Charlton Comics was never one of the heavy hitters of the comics industry, but the company had a long and respectable run as a publisher from the end of World War II until the early 1980s. They had a reputation as a “minor league” comics company, as a lot of people who became well regarded artists for Marvel and DC started out doing work for Charlton: Steve Ditko, Sal Trapani, John Byrne, Roger Stern, Denny O’Neil, Jim Aparo, Sam Grainger, Bob Layton, and Mike Zeck, among many others.
In response to both DC and Marvel reviving the superhero comic book in the late 1950s and early 1960s, Charlton created their own superhero line, including Captain Atom, Blue Beetle, the Question, the Peacemaker, Nightshade, and Peter Cannon, Thunderbolt. That line eventually petered out, and Charlton did mostly licensed comics in the 1970s.
This all relates to Watchmen, trust me.
Who works harder in a fantasy novel than the trusty and ubiquitous horse?
I have my favorites. I invite you all to tell us about yours in the comments.
I’ve never liked Blade Runner. I know it’s innovative, I know it’s been imitated by countless other movies (I’ve seen at least a dozen of them) but I’ve never been able to forgive it for cutting out the beating heart of the novel on which it was based.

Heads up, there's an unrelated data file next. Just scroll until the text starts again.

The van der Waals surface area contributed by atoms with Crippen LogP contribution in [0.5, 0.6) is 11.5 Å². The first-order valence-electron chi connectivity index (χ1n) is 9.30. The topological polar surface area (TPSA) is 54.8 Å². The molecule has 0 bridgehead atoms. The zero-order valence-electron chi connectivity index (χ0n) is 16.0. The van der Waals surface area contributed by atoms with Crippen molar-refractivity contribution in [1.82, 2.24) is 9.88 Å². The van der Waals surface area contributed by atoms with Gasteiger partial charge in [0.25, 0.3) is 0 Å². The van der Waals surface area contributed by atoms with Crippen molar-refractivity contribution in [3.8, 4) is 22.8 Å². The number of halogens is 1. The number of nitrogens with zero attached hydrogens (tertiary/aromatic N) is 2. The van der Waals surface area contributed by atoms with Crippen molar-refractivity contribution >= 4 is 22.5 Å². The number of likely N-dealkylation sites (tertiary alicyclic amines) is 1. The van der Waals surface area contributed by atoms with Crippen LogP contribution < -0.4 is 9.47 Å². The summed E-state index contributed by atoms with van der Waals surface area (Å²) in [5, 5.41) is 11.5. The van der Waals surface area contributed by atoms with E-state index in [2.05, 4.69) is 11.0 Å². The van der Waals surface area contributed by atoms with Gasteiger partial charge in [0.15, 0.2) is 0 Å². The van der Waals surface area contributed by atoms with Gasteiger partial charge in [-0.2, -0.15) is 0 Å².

Gone is Rick Deckard leafing through his Sidney’s catalogue and gazing through the windows of pet shops. Gone is the electric sheep, and all the other animals which sometimes seem real but then turn out to be electric too. Gone too is the religion of Mercerism, whose central story is exposed by androids as a blatant fake, and yet continues to be true in a way that androids simply can’t comprehend—and gone is the subtlety of that whole paradox about truth which is so central to Dick’s vision. And where is the Ajax model Mountibank Lead Codpiece? Where is the counterpart of Dick’s lovely prose, sometimes rushed and careless, but always muscular and vivid? And above all, where is the humour, the humour and the good humour, that characterises Dick’s work? In their place—what? The lazy sentimentality of ‘attack ships on fire off the shoulder of Orion’?
Famed comics and geek retailer Forbidden Planet is turning 40! On August 11, the iconic British comics shop and event space will celebrate the big day with a party featuring prizes, cake and more. Possibly even better? They’ve released a lovely treasure trove of photos from the store’s history, featuring special (adorable) appearances by a young Neil Gaiman, Stephen King, Mark Hamill, Douglas Adams, and more!